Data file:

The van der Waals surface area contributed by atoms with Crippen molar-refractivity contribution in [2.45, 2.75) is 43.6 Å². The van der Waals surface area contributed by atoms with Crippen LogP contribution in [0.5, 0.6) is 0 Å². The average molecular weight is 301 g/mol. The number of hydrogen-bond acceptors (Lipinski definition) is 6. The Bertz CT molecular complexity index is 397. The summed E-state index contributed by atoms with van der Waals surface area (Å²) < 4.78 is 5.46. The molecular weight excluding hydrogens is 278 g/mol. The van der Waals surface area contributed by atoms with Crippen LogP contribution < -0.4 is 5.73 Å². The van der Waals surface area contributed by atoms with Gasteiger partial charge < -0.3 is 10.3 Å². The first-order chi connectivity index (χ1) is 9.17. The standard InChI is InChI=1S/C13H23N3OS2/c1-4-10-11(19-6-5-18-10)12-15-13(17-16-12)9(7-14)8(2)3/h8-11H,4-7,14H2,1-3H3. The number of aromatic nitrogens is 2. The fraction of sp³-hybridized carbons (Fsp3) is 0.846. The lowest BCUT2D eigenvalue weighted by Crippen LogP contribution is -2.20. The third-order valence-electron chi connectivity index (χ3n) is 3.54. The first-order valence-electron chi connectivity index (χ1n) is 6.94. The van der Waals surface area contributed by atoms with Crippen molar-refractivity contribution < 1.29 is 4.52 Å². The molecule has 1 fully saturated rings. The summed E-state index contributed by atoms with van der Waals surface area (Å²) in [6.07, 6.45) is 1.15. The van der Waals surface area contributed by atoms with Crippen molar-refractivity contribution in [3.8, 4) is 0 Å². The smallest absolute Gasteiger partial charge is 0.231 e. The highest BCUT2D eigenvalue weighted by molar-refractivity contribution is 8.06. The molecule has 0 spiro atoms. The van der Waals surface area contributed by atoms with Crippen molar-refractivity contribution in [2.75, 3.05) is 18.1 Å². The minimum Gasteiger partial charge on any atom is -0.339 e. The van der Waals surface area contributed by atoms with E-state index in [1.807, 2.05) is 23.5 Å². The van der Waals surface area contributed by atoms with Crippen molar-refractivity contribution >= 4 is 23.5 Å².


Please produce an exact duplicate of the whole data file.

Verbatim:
The van der Waals surface area contributed by atoms with Crippen molar-refractivity contribution in [2.45, 2.75) is 43.6 Å². The van der Waals surface area contributed by atoms with Crippen LogP contribution in [0.5, 0.6) is 0 Å². The average molecular weight is 301 g/mol. The number of hydrogen-bond acceptors (Lipinski definition) is 6. The Bertz CT molecular complexity index is 397. The summed E-state index contributed by atoms with van der Waals surface area (Å²) < 4.78 is 5.46. The molecular weight excluding hydrogens is 278 g/mol. The van der Waals surface area contributed by atoms with Crippen LogP contribution < -0.4 is 5.73 Å². The van der Waals surface area contributed by atoms with Gasteiger partial charge < -0.3 is 10.3 Å². The first-order chi connectivity index (χ1) is 9.17. The standard InChI is InChI=1S/C13H23N3OS2/c1-4-10-11(19-6-5-18-10)12-15-13(17-16-12)9(7-14)8(2)3/h8-11H,4-7,14H2,1-3H3. The number of aromatic nitrogens is 2. The fraction of sp³-hybridized carbons (Fsp3) is 0.846. The lowest BCUT2D eigenvalue weighted by Crippen LogP contribution is -2.20. The third-order valence-electron chi connectivity index (χ3n) is 3.54. The first-order valence-electron chi connectivity index (χ1n) is 6.94. The van der Waals surface area contributed by atoms with Crippen molar-refractivity contribution < 1.29 is 4.52 Å². The molecule has 1 fully saturated rings. The summed E-state index contributed by atoms with van der Waals surface area (Å²) in [6.07, 6.45) is 1.15. The van der Waals surface area contributed by atoms with Crippen molar-refractivity contribution in [3.8, 4) is 0 Å². The smallest absolute Gasteiger partial charge is 0.231 e. The highest BCUT2D eigenvalue weighted by molar-refractivity contribution is 8.06. The molecule has 0 spiro atoms. The van der Waals surface area contributed by atoms with Crippen molar-refractivity contribution in [2.75, 3.05) is 18.1 Å². The minimum Gasteiger partial charge on any atom is -0.339 e. The van der Waals surface area contributed by atoms with E-state index in [1.807, 2.05) is 23.5 Å². The van der Waals surface area contributed by atoms with Crippen molar-refractivity contribution >= 4 is 23.5 Å².